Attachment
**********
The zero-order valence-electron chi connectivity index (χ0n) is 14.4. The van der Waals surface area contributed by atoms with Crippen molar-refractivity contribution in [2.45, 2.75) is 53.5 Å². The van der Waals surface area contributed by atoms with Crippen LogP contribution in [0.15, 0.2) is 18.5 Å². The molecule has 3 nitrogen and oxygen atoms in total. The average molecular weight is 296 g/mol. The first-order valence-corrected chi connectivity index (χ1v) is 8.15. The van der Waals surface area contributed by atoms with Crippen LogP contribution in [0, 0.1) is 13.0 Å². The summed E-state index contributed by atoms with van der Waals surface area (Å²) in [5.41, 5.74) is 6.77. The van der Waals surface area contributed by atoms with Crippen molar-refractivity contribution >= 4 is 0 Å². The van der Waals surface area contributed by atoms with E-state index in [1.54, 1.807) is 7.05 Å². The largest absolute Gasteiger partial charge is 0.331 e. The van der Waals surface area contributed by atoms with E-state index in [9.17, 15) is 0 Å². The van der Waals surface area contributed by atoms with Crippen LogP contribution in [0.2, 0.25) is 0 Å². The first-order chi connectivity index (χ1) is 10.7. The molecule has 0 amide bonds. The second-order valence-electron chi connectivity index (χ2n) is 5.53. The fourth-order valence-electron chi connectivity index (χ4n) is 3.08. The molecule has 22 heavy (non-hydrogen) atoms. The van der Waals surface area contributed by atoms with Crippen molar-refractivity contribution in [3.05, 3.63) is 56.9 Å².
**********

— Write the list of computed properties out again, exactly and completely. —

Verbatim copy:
The zero-order valence-electron chi connectivity index (χ0n) is 14.4. The van der Waals surface area contributed by atoms with Crippen molar-refractivity contribution in [2.45, 2.75) is 53.5 Å². The van der Waals surface area contributed by atoms with Crippen LogP contribution in [0.15, 0.2) is 18.5 Å². The molecule has 3 nitrogen and oxygen atoms in total. The average molecular weight is 296 g/mol. The first-order valence-corrected chi connectivity index (χ1v) is 8.15. The van der Waals surface area contributed by atoms with Crippen LogP contribution in [0, 0.1) is 13.0 Å². The summed E-state index contributed by atoms with van der Waals surface area (Å²) in [5.41, 5.74) is 6.77. The van der Waals surface area contributed by atoms with Crippen molar-refractivity contribution >= 4 is 0 Å². The van der Waals surface area contributed by atoms with E-state index in [1.54, 1.807) is 7.05 Å². The largest absolute Gasteiger partial charge is 0.331 e. The van der Waals surface area contributed by atoms with E-state index in [9.17, 15) is 0 Å². The van der Waals surface area contributed by atoms with Crippen LogP contribution in [0.2, 0.25) is 0 Å². The first-order chi connectivity index (χ1) is 10.7. The molecule has 0 amide bonds. The second-order valence-electron chi connectivity index (χ2n) is 5.53. The fourth-order valence-electron chi connectivity index (χ4n) is 3.08. The molecule has 22 heavy (non-hydrogen) atoms. The van der Waals surface area contributed by atoms with Crippen molar-refractivity contribution in [3.05, 3.63) is 56.9 Å².